Roger Bacon was born in England about 1219. He may have studied the arts at Oxford and then gone on to Paris to teach, or he may have begun his studies at Paris; at any rate, he began his teaching career at Paris, in the faculty of arts, and prided himself on the frequency with which he commented on the works of Aristotle. This is the first phase of his career, and the writings of Bacon representative of this phase, while of interest, do not prepare us for what he was to become. It is often said, perhaps unjustly, that they are indistinguishable from the philosophical efforts of the typical lecturer at Paris at the time. About the year 1247 Roger returned to England, where at Oxford he came under the influence of Robert Grosseteste. Bacon was a man of violent likes and dislikes, and for Grosseteste he conceived an almost unbounded admiration. His own work took a dramatic turn. For ten years Bacon devoted himself to scientific studies, though his conception of the scope of such studies must temper the judgment that in Bacon we have a forerunner of modern science. Alchemy and astrology fascinated Bacon, and his interest in mathematics, pure and applied, carried him back and forth across the border between magic and science. He was heavily influenced by a pseudo-Aristotelian work, The Secret of Secrets, and was charged with necromancy. The picture Bacon sketches of the ten years of study he undertook in the wake of his contact with Grosseteste may seem overdrawn, but his whole career was one of such intensity and indefatigable energy that it must be accepted. In that picture Bacon comports himself in the shifting role of mad scientist, dedicated scholar, and a university master who is progressively less patient with the usual academic fare. The disputes of the schools seemed to him airy and ungrounded; he was shocked by the spectacle of men without training in philosophy occupying chairs of theology. (Bacon himself must for a time have been a student in the faculty of theology.) In approximately 1257 Bacon joined the Franciscan Order.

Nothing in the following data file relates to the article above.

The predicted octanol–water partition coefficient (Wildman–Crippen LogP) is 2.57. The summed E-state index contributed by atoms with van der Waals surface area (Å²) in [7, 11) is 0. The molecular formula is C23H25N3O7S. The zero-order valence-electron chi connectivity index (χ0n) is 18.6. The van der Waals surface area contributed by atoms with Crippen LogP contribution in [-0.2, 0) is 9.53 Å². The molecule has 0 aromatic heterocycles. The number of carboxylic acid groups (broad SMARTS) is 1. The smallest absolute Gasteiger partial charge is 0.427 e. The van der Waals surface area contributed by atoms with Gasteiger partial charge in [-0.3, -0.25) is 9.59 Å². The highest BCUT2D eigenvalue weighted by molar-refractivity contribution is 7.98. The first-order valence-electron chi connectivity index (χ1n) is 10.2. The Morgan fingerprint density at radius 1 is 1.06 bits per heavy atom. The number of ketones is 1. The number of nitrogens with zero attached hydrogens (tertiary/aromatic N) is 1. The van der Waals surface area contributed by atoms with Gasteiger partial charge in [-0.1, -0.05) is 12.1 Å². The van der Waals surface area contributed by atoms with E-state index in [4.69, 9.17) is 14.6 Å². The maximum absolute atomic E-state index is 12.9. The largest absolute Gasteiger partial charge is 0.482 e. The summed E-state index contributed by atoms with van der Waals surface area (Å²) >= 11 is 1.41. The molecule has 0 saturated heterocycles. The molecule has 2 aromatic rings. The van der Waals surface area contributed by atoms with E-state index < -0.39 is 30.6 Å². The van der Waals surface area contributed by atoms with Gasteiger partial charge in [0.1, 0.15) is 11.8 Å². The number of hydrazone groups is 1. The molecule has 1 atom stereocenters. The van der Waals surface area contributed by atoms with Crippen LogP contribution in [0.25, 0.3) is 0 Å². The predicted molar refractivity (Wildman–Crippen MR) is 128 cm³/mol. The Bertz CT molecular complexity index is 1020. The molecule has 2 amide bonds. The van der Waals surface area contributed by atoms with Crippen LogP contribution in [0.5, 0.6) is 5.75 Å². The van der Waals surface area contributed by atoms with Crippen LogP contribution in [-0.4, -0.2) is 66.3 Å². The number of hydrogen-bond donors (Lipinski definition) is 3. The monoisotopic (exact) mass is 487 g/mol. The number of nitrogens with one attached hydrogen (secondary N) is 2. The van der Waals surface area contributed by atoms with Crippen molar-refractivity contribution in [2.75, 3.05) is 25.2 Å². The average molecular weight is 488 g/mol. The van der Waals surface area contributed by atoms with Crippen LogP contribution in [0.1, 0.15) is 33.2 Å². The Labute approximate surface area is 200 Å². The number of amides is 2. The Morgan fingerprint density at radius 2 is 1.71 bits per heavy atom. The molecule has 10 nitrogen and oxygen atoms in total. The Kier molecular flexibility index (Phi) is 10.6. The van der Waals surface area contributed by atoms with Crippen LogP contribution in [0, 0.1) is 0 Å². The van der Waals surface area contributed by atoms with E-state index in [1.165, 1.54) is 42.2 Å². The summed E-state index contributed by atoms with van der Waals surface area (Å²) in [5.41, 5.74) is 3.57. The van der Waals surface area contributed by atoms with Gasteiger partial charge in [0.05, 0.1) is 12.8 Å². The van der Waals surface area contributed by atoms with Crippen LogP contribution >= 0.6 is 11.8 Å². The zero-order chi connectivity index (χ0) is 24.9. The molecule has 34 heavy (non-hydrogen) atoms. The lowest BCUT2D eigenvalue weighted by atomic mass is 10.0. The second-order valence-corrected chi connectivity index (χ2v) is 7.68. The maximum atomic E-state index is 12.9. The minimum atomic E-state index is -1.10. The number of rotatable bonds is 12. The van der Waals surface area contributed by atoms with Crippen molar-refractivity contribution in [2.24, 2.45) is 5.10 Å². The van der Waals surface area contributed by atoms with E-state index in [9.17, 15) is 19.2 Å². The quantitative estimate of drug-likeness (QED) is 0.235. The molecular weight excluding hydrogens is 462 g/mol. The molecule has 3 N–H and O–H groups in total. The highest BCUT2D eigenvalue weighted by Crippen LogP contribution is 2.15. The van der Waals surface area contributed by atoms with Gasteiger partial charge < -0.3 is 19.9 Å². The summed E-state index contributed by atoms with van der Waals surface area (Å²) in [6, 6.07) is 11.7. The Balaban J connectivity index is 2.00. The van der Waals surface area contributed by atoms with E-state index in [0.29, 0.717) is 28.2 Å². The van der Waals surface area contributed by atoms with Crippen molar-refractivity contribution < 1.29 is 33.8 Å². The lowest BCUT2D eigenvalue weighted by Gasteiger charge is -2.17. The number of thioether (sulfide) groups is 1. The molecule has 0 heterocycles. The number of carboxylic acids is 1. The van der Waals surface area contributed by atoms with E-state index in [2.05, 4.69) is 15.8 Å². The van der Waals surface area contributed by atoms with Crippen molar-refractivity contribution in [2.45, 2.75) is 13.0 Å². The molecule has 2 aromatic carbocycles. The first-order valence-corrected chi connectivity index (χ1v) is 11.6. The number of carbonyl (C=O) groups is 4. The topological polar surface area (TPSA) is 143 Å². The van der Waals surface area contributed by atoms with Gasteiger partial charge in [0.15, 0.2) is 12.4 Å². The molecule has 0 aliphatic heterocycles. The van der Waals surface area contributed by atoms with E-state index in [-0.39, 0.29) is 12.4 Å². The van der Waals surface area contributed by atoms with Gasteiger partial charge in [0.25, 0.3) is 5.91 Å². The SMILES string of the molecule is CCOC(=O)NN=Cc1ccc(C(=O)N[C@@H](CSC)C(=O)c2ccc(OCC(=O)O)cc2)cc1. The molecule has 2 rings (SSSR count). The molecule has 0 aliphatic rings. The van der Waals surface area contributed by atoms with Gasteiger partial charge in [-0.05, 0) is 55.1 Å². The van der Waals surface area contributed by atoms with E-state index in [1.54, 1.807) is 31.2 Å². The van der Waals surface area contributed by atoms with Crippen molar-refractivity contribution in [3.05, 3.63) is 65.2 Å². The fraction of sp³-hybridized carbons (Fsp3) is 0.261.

As a Franciscan, Bacon seems to have stopped teaching; furthermore, because of a nile of his order, he could not write for external publication without obtaining permission. Another decade went by and reached its culmination when Bacon contacted the future Pope Clement IV, seeking patronage for a work he wanted to compose in which a reform of university education would he set forth. The sequel to this contact has its bizarre moments. Guy de Foulques, the cardinal Bacon contacted, was elected pope. He seems to have had the impression that the work Bacon mentioned was completed and needed only to be copied before being sent to him. He requested that Bacon send it on, enjoining him to do so secretly. The Pope is sometimes described as Bacon's patron and benefactor, even as being enthusiastic about the writings Bacon eventually sent him. This is all conjecture. The most that can be said is that the Pope accepted the offer of Bacon's book and that he received what Bacon sent him. The claim that the Pope was on the verge of introducing Bacon's proposed reforms when death cut him down is pure fable. Were one to permit his imagination a bit of leash here, it would be just as easy to imagine the Pope chuckling over the inflated offer of the friar, concealing his mirth as he writes that he will accept the book, and being alternately overwhelmed by the four huge parcels that contained the Opus majus and miffed when Bacon tried to dun him for expenses. The fact is, we simply do not know what the Pope's attitude in this matter was. We know he received the Opus majus since it is still in the Vatican library.
Bacon was upset when he learned from the Pope's letter that the impression had been created that he had already written a work he had simply proposed to write. Indeed, there is some basis for thinking that what Bacon had in mind was something like an encyclopedia by several hands rather than a personal work. Nonetheless, he took the papal letter as a mandate enjoining him to secret composition, and he set to work on what became the Opus majus. This was followed shortly by the Opus minus and the Opus tertium. The Pope is thought to have received these works in 1267; in 1268 he died. Bacon turned to other works then, but he was now an object of suspicion in his own order. His teachings were condemned by the minister general, and Bacon was put in prison by the Franciscans. We do not know how long he was in prison, only that he was out before 1292, when he wrote his last work, a Compendium of Theological Studies. his death may be placed in that same year.